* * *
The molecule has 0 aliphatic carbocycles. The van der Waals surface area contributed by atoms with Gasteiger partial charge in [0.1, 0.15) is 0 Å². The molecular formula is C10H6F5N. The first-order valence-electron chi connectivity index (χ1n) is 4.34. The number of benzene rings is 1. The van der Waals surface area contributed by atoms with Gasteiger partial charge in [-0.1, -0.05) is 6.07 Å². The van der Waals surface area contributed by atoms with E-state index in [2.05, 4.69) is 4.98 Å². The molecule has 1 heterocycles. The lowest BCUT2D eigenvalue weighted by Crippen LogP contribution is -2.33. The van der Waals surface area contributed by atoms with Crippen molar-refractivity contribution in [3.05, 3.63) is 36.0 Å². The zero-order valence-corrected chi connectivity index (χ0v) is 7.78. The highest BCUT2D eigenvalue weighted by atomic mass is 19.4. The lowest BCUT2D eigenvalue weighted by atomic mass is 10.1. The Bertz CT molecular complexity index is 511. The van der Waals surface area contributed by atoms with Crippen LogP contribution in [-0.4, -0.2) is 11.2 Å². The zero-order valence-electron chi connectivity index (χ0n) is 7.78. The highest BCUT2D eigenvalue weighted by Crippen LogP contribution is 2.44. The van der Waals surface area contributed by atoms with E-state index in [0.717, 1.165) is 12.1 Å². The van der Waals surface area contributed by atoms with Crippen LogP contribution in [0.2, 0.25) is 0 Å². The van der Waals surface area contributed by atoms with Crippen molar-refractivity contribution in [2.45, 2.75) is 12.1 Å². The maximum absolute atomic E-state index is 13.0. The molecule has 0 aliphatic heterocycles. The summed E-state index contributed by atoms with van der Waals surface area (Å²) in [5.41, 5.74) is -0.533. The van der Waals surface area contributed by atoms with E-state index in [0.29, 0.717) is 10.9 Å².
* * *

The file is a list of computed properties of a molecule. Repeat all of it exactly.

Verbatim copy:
The molecule has 0 aliphatic carbocycles. The van der Waals surface area contributed by atoms with Gasteiger partial charge in [0.1, 0.15) is 0 Å². The molecular formula is C10H6F5N. The first-order valence-electron chi connectivity index (χ1n) is 4.34. The number of benzene rings is 1. The van der Waals surface area contributed by atoms with Gasteiger partial charge in [-0.1, -0.05) is 6.07 Å². The van der Waals surface area contributed by atoms with E-state index in [2.05, 4.69) is 4.98 Å². The molecule has 1 heterocycles. The lowest BCUT2D eigenvalue weighted by Crippen LogP contribution is -2.33. The van der Waals surface area contributed by atoms with Crippen molar-refractivity contribution in [3.05, 3.63) is 36.0 Å². The zero-order valence-corrected chi connectivity index (χ0v) is 7.78. The highest BCUT2D eigenvalue weighted by atomic mass is 19.4. The lowest BCUT2D eigenvalue weighted by atomic mass is 10.1. The Bertz CT molecular complexity index is 511. The van der Waals surface area contributed by atoms with Crippen LogP contribution in [-0.4, -0.2) is 11.2 Å². The zero-order valence-electron chi connectivity index (χ0n) is 7.78. The highest BCUT2D eigenvalue weighted by Crippen LogP contribution is 2.44. The van der Waals surface area contributed by atoms with E-state index in [0.717, 1.165) is 12.1 Å². The van der Waals surface area contributed by atoms with Crippen LogP contribution in [0.2, 0.25) is 0 Å². The van der Waals surface area contributed by atoms with Crippen molar-refractivity contribution in [2.45, 2.75) is 12.1 Å². The maximum absolute atomic E-state index is 13.0. The molecule has 0 aliphatic heterocycles. The summed E-state index contributed by atoms with van der Waals surface area (Å²) in [5.41, 5.74) is -0.533. The van der Waals surface area contributed by atoms with E-state index in [0.29, 0.717) is 10.9 Å².